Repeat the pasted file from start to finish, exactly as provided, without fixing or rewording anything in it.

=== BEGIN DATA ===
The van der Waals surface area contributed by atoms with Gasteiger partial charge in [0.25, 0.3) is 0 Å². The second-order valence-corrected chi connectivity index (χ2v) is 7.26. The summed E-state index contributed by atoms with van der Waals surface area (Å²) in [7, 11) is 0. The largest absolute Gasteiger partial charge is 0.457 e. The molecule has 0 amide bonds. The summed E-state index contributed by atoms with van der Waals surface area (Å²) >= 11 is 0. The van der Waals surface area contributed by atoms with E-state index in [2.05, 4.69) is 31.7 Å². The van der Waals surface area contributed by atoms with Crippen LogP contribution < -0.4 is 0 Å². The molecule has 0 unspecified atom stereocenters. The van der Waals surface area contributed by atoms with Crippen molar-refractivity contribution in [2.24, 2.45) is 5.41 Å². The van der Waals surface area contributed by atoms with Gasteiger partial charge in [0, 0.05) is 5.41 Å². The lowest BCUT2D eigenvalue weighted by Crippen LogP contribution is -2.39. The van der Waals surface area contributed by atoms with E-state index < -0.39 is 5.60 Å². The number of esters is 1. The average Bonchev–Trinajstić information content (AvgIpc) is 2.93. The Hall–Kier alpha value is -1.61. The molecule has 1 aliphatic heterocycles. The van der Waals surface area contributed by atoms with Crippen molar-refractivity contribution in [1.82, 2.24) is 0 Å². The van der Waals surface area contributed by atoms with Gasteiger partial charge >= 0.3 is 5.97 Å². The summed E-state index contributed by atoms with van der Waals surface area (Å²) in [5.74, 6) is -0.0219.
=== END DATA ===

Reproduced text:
The van der Waals surface area contributed by atoms with Gasteiger partial charge in [0.25, 0.3) is 0 Å². The second-order valence-corrected chi connectivity index (χ2v) is 7.26. The summed E-state index contributed by atoms with van der Waals surface area (Å²) in [7, 11) is 0. The largest absolute Gasteiger partial charge is 0.457 e. The molecule has 0 amide bonds. The summed E-state index contributed by atoms with van der Waals surface area (Å²) >= 11 is 0. The van der Waals surface area contributed by atoms with E-state index in [2.05, 4.69) is 31.7 Å². The van der Waals surface area contributed by atoms with Crippen LogP contribution < -0.4 is 0 Å². The molecule has 0 unspecified atom stereocenters. The van der Waals surface area contributed by atoms with Crippen molar-refractivity contribution in [2.24, 2.45) is 5.41 Å². The van der Waals surface area contributed by atoms with Gasteiger partial charge in [0, 0.05) is 5.41 Å². The lowest BCUT2D eigenvalue weighted by Crippen LogP contribution is -2.39. The van der Waals surface area contributed by atoms with E-state index < -0.39 is 5.60 Å². The number of esters is 1. The average Bonchev–Trinajstić information content (AvgIpc) is 2.93. The Hall–Kier alpha value is -1.61. The molecule has 1 aliphatic heterocycles. The van der Waals surface area contributed by atoms with Crippen molar-refractivity contribution in [1.82, 2.24) is 0 Å². The van der Waals surface area contributed by atoms with Gasteiger partial charge >= 0.3 is 5.97 Å². The summed E-state index contributed by atoms with van der Waals surface area (Å²) in [5.74, 6) is -0.0219.